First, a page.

Taxing Lessons From Court Decisions

Decisions — Smoking the deductions

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Image source: ©Melinda Nagy Dreamstime Stock Photos

 

We’re not lost. We just don’t know where we are.

Words that create a phantom distinction where no difference exists can make us laugh. Except of course when they involve tax law.

In T.C. Memo. 2017-211 (Feinberg), the taxpayer was an LLC licensed in the state of Colorado to grow and sell medical marijuana. The taxpayer filed federal business income tax returns for tax years 2009 through 2011.

Each year the taxpayer calculated total income by subtracting the cost of goods sold from gross receipts. The taxpayer also claimed deductions from total income for ordinary and necessary business expenses for salaries and wages, repairs and maintenance, rents, depreciation, advertising, and “other deductions.”

The IRS examined the returns, and reclassified certain expenses that the taxpayer had claimed as deductions, saying those expenses were actually cost of goods sold. The IRS disallowed deductions for all other business expenses not reclassified as cost of goods sold, saying that internal revenue code section 280E (expenditures in connection with the illegal sale of drugs) applied to the taxpayer.

The taxpayer offered no business records to support the deductions, relying instead on the report of a certified public accountant, whom they said was an expert in cost accounting, with an emphasis in the marijuana industry.

The tax court said the expert’s testimony was not helpful, and since the taxpayer offered no other support, the court sided with the IRS in allowing only the amount the IRS calculated as cost of goods sold and disallowing all other deductions.

 

GIVEN THAT EXPENSES RELATED TO THE ILLEGAL SALE OF DRUGS CANNOT BE DEDUCTED,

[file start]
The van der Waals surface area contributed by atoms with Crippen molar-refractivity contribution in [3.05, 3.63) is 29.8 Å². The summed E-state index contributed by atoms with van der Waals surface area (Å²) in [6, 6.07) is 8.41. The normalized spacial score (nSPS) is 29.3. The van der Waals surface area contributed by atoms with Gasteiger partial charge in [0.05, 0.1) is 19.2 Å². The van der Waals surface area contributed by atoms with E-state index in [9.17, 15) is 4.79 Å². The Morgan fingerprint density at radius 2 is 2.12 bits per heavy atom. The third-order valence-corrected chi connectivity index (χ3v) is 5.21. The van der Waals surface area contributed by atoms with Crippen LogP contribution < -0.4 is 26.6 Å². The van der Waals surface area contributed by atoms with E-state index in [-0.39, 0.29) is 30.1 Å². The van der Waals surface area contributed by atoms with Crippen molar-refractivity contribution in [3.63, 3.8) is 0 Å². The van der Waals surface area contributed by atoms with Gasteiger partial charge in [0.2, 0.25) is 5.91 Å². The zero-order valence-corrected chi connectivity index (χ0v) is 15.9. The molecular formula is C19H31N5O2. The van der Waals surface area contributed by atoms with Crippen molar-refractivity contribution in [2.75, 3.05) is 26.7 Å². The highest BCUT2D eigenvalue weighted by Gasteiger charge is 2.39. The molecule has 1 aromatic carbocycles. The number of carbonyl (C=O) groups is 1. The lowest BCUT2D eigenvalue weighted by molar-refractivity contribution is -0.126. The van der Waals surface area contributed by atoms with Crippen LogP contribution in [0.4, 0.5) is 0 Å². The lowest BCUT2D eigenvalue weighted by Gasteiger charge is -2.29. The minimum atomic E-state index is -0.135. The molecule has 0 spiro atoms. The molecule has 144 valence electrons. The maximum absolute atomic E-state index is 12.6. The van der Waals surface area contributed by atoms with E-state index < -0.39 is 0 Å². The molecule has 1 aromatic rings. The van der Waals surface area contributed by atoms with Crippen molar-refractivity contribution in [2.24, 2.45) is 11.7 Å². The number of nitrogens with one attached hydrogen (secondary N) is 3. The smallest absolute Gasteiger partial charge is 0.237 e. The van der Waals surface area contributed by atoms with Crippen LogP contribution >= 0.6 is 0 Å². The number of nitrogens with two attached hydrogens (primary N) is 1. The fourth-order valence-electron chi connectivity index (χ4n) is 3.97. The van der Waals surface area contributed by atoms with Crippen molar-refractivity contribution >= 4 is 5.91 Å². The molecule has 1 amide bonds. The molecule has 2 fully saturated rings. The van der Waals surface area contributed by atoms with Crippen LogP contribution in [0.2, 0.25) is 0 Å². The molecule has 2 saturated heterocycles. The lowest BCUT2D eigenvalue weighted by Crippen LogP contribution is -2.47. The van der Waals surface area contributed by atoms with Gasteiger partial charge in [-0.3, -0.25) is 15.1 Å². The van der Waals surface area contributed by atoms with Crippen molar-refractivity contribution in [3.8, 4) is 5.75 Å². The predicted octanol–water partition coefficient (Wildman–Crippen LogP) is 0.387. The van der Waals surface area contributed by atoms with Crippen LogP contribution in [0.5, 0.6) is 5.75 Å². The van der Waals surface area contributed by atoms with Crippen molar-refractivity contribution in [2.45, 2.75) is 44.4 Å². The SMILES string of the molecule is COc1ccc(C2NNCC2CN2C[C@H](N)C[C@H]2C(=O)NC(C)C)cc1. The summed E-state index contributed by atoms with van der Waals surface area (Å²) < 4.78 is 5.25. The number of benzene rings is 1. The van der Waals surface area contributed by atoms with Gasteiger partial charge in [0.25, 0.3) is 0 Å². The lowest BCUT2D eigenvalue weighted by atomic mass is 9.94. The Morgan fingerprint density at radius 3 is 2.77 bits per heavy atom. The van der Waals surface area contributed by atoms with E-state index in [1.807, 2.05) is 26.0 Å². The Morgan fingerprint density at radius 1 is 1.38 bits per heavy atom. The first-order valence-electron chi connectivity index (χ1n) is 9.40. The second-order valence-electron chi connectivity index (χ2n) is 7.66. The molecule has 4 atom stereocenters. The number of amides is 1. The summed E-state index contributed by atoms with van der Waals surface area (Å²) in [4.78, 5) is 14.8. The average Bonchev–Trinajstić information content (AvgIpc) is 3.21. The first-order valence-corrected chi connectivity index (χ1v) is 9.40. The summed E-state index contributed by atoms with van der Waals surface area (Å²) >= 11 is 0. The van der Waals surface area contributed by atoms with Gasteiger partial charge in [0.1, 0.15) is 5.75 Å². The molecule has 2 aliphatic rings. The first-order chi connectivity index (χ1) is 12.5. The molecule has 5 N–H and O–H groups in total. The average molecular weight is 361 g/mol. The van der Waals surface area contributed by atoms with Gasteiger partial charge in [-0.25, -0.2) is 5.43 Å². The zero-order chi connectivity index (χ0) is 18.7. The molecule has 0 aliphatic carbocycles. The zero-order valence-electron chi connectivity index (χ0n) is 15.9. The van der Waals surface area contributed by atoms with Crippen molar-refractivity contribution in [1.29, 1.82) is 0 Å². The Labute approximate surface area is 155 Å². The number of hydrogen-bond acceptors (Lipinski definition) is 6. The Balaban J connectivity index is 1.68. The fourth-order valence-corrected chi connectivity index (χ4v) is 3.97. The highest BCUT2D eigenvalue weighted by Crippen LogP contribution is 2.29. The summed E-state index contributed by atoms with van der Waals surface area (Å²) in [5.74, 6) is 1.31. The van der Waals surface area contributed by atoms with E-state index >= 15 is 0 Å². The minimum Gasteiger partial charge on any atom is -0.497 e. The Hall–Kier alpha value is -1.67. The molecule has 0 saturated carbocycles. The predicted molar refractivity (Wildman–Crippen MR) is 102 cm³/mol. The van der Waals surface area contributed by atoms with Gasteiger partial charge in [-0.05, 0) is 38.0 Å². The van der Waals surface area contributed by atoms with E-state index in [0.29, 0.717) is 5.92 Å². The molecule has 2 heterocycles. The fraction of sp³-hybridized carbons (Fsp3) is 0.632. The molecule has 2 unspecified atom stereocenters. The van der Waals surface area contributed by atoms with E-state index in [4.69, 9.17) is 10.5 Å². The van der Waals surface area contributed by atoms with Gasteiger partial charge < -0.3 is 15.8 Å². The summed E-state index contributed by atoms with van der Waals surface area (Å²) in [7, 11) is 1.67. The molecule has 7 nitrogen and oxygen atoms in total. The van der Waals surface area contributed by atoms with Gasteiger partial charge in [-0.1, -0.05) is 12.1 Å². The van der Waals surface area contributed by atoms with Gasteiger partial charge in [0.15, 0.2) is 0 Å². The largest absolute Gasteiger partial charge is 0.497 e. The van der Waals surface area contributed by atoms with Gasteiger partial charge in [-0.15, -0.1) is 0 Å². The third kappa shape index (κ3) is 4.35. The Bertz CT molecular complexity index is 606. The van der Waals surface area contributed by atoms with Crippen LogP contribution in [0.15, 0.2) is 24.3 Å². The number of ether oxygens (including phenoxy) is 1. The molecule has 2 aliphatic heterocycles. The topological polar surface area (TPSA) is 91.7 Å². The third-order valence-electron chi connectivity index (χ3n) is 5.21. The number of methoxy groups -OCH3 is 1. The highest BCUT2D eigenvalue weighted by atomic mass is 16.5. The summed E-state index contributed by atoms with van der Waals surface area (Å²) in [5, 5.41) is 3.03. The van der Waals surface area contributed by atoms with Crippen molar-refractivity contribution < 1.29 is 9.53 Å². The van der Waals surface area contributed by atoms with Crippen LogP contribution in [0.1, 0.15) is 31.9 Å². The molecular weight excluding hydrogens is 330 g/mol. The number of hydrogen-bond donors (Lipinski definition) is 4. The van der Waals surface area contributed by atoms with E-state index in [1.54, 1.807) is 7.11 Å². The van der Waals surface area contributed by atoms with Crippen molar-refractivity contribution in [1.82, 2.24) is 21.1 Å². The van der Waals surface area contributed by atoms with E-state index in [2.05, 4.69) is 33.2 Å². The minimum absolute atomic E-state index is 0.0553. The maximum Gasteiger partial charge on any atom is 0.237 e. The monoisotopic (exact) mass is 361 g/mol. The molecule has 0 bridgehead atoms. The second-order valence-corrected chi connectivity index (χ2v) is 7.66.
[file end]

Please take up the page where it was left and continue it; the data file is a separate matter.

WHY DO YOU THINK THE TAX COURT ALLOWED THE TAXPAYER
TO CLAIM ANY AMOUNT AS COST OF GOODS SOLD?

For a full explanation, hover your mouse over the link

 

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Note: Taxing Lessons provides a summarized version of sometimes lengthy court decisions. The full case may include facts and issues not presented here. Please use the link provided in the post to read the entire case.

This information should not be considered legal, investment, or tax advice. Taxing Lessons and Top Drawer Ink Corp. do not provide legal, investment, or tax advice. Always consult your legal, investment, and/or tax advisor regarding your personal situation.

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Cost of goods sold is an offset to income for the purpose of calculating gross income and is subtracted from gross income to arrive at taxable income. Cost of goods sold is determined under internal revenue code section 471 and the accompanying regulations.

Deductions are permitted under internal revenue code section 162(a), which permits a taxpayer to deduct ordinary and necessary expenses incurred during the taxable year in carrying on a trade or business.

Internal revenue code section 261 provides that “no deduction shall in any case be allowed in respect of items specified in this part.” “[I]tems in this part” refers to part IX of subchapter B of chapter 1, entitled “Items Not Deductible,” and this includes section 280E, “Expenditures in Connection With the Illegal Sale of Drugs.”

Technically speaking, cost of goods sold is not a “deduction,” and is not subject to the various limitations on deductions pertaining to internal revenue code section 162. The distinction between an “offset” and a “deduction” means that cost of goods sold falls outside the prohibition of internal revenue code section 280E.

Editorial Note: In this case, the tax court did not need to address whether internal revenue code section 280E applied because the taxpayer failed to substantiate any of the expenses the IRS disallowed as deductions. The taxpayer did not produce any business records or any other supporting documents.

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